Date of Award

3-2020

Document Type

Thesis

Degree Name

Master of Science

Department

Department of Aeronautics and Astronautics

First Advisor

Michael M. Walker, PhD

Abstract

The effect of passive and active boundary-layer fences (BLFs) on performance is evaluated on a NACA 0012 delta wing (croot = 14in, ctip = 2.8in, Λ = 45°, b = 23.5in) at a Reynolds number (Re) of 5.0 x 105 based on the root chord. The performance improvements of a passive BLF are replicated and improved upon using an active flow control (AFC) fluidic fence created by a wall-normal steady-blowing jet from a slot. The application of a passive BLF at a spanwise location of 70% z/b resulted in an 8.7% increase in CLmax compared to the baseline, with no destabilizing pitch moment characteristics and no significant change in angle of attack where stall occurs. The application of an AFC slot operating from Cµ = 0.49% to 12.22% resulted in an increase in CLmax ranging from a 9.7% to 60.3% respectively and no destabilizing pitch moment characteristics. The blowing configuration Cµ = 0.49% resulted in an early onset stall of -2.4°, while the configurations operating from Cµ = 1.95% to 12.22% resulted in a delay of stall between 0.7° to 8.0° angle of attack respectively. This replication will allow for significant performance benefits at higher angles of attack (with AFC turned on), while still allowing for efficient performance at lower angles of attack (with AFC turned off). Aerodynamic performance was assessed by comparing global forces (lift, drag, and pitching moment) measured via a six-component load cell. Surface ow visualization was assessed with long exposure photos of fluorescent tufts under a black light. Overall, active ow control in the form of steady, slotted blowing is shown not only to replicate, but also to improve upon the performance gains of a passive BLF.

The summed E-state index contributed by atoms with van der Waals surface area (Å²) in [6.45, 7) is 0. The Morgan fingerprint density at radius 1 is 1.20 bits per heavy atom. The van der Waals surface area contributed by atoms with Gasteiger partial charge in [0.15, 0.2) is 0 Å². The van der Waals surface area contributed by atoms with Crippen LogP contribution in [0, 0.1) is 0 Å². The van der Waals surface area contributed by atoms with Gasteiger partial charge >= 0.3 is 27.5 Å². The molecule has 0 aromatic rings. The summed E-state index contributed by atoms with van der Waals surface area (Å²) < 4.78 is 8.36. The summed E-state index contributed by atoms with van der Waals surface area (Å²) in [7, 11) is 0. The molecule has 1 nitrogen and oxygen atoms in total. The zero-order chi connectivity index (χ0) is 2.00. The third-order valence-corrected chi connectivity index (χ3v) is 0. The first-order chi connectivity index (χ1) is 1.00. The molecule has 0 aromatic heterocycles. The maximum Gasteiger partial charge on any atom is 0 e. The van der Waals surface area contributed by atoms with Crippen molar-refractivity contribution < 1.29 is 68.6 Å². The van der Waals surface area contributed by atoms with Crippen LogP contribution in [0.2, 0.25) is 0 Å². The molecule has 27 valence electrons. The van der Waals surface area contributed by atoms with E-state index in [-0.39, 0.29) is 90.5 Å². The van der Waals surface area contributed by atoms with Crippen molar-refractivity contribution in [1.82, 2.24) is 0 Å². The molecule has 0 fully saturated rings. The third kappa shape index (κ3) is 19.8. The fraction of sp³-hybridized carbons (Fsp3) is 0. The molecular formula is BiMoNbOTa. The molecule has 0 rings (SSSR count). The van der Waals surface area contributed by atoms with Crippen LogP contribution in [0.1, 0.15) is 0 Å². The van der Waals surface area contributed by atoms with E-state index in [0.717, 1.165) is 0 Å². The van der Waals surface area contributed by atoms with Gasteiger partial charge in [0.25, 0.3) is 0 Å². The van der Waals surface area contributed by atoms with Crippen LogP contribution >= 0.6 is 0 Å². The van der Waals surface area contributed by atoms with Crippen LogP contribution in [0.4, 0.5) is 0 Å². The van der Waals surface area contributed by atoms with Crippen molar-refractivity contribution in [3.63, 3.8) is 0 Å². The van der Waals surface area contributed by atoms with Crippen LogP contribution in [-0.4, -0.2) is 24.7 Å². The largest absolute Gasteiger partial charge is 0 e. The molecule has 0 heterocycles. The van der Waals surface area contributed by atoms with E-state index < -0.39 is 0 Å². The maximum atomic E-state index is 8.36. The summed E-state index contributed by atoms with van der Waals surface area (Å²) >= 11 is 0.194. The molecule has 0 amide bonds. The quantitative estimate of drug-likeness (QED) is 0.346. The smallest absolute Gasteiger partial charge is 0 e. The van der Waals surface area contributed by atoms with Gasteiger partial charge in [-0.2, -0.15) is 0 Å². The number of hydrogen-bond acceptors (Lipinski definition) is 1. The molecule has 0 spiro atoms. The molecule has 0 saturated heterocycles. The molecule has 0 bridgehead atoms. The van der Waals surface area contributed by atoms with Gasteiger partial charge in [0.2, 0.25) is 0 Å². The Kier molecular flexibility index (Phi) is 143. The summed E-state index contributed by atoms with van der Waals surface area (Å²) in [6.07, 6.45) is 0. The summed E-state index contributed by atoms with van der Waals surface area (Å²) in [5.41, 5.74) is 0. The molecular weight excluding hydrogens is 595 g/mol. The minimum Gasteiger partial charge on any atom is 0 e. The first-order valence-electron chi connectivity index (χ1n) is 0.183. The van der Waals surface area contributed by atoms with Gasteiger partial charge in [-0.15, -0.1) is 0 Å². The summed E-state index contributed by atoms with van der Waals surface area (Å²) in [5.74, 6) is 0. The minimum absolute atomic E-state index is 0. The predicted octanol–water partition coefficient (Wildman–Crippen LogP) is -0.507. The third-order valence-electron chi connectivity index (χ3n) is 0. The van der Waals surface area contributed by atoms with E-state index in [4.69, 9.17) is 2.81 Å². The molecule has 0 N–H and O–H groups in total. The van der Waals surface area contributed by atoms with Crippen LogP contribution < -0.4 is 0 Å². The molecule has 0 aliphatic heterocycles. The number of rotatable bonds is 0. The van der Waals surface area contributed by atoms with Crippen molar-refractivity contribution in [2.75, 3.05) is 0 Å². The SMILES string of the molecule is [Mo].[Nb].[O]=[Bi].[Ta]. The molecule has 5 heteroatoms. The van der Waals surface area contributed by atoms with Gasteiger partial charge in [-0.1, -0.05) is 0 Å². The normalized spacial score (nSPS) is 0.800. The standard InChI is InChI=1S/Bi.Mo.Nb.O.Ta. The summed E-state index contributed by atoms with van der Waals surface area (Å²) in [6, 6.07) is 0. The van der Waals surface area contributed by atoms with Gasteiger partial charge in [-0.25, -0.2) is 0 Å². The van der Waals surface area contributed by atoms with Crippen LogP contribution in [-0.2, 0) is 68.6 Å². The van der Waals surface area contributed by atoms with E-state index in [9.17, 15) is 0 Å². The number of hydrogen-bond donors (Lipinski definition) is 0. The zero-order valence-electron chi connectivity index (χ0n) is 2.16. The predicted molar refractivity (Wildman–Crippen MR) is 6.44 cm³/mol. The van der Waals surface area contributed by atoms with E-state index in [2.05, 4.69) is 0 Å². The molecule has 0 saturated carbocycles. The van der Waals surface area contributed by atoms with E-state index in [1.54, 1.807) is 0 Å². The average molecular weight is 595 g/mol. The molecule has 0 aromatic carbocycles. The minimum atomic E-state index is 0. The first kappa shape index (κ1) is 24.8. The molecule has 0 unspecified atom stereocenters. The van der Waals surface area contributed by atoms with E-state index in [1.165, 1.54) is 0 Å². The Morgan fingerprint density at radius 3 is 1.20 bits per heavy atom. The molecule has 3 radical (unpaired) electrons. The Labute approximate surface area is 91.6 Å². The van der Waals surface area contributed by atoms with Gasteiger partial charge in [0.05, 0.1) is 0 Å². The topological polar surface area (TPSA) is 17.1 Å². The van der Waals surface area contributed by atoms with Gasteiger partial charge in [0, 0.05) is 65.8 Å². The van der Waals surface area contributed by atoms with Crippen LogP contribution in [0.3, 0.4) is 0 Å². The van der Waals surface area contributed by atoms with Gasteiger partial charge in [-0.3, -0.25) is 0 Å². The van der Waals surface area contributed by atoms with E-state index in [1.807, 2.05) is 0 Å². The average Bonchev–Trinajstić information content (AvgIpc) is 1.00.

AFIT Designator

AFIT-ENY-MS-20-M-258

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